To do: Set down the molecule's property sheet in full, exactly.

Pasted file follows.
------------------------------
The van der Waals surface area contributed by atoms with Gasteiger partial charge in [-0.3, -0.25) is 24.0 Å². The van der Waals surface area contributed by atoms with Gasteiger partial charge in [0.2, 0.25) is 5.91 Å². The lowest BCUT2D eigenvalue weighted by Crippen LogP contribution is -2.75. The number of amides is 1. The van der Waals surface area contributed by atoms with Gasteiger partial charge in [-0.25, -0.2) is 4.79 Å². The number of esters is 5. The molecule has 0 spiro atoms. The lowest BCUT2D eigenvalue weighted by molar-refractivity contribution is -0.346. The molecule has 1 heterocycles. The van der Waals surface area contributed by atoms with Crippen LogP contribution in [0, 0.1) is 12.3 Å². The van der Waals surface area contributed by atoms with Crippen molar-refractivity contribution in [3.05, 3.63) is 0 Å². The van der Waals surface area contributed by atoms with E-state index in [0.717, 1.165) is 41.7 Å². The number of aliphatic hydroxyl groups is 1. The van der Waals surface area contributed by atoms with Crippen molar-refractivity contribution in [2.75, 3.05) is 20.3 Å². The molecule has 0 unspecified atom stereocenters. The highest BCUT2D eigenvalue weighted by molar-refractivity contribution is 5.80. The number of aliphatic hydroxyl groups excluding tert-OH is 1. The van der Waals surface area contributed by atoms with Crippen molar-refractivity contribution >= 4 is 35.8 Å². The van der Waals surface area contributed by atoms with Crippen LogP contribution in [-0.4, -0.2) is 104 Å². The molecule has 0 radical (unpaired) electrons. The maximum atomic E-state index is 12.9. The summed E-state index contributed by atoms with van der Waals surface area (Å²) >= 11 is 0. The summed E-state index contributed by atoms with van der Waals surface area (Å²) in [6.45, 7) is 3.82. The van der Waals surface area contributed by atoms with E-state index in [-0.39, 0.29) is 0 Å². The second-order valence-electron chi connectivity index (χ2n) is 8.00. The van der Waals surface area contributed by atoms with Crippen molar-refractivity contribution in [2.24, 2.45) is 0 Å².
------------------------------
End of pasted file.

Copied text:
The van der Waals surface area contributed by atoms with Gasteiger partial charge in [-0.3, -0.25) is 24.0 Å². The van der Waals surface area contributed by atoms with Gasteiger partial charge in [0.2, 0.25) is 5.91 Å². The lowest BCUT2D eigenvalue weighted by Crippen LogP contribution is -2.75. The number of amides is 1. The van der Waals surface area contributed by atoms with Gasteiger partial charge in [-0.25, -0.2) is 4.79 Å². The number of esters is 5. The molecule has 0 spiro atoms. The lowest BCUT2D eigenvalue weighted by molar-refractivity contribution is -0.346. The molecule has 1 heterocycles. The van der Waals surface area contributed by atoms with Crippen LogP contribution in [0, 0.1) is 12.3 Å². The van der Waals surface area contributed by atoms with Crippen molar-refractivity contribution in [3.05, 3.63) is 0 Å². The van der Waals surface area contributed by atoms with E-state index in [0.717, 1.165) is 41.7 Å². The number of aliphatic hydroxyl groups is 1. The van der Waals surface area contributed by atoms with Crippen molar-refractivity contribution in [2.75, 3.05) is 20.3 Å². The molecule has 0 unspecified atom stereocenters. The highest BCUT2D eigenvalue weighted by molar-refractivity contribution is 5.80. The number of aliphatic hydroxyl groups excluding tert-OH is 1. The van der Waals surface area contributed by atoms with Crippen molar-refractivity contribution >= 4 is 35.8 Å². The van der Waals surface area contributed by atoms with Crippen LogP contribution in [-0.4, -0.2) is 104 Å². The molecule has 0 radical (unpaired) electrons. The maximum atomic E-state index is 12.9. The summed E-state index contributed by atoms with van der Waals surface area (Å²) >= 11 is 0. The summed E-state index contributed by atoms with van der Waals surface area (Å²) in [6.45, 7) is 3.82. The van der Waals surface area contributed by atoms with E-state index in [-0.39, 0.29) is 0 Å². The second-order valence-electron chi connectivity index (χ2n) is 8.00. The van der Waals surface area contributed by atoms with Crippen molar-refractivity contribution in [2.24, 2.45) is 0 Å².